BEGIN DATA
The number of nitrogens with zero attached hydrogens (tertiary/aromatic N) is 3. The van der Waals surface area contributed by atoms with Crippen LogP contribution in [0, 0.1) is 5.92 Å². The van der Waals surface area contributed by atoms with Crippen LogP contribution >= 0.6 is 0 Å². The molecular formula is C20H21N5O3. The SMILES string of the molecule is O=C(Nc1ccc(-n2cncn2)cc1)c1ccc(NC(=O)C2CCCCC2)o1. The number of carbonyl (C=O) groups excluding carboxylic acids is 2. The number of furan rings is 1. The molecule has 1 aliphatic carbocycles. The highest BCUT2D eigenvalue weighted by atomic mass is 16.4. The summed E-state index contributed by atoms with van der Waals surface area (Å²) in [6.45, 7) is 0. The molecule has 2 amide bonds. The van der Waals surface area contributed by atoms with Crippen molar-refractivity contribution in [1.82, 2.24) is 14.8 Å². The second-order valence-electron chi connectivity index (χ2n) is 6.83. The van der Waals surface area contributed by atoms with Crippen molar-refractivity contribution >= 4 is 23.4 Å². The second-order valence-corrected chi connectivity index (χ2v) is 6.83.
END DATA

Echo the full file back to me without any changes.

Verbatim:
The number of nitrogens with zero attached hydrogens (tertiary/aromatic N) is 3. The van der Waals surface area contributed by atoms with Crippen LogP contribution in [0, 0.1) is 5.92 Å². The van der Waals surface area contributed by atoms with Crippen LogP contribution >= 0.6 is 0 Å². The molecular formula is C20H21N5O3. The SMILES string of the molecule is O=C(Nc1ccc(-n2cncn2)cc1)c1ccc(NC(=O)C2CCCCC2)o1. The number of carbonyl (C=O) groups excluding carboxylic acids is 2. The number of furan rings is 1. The molecule has 1 aliphatic carbocycles. The highest BCUT2D eigenvalue weighted by atomic mass is 16.4. The summed E-state index contributed by atoms with van der Waals surface area (Å²) in [6.45, 7) is 0. The molecule has 2 amide bonds. The van der Waals surface area contributed by atoms with Crippen molar-refractivity contribution in [1.82, 2.24) is 14.8 Å². The second-order valence-electron chi connectivity index (χ2n) is 6.83. The van der Waals surface area contributed by atoms with Crippen molar-refractivity contribution >= 4 is 23.4 Å². The second-order valence-corrected chi connectivity index (χ2v) is 6.83.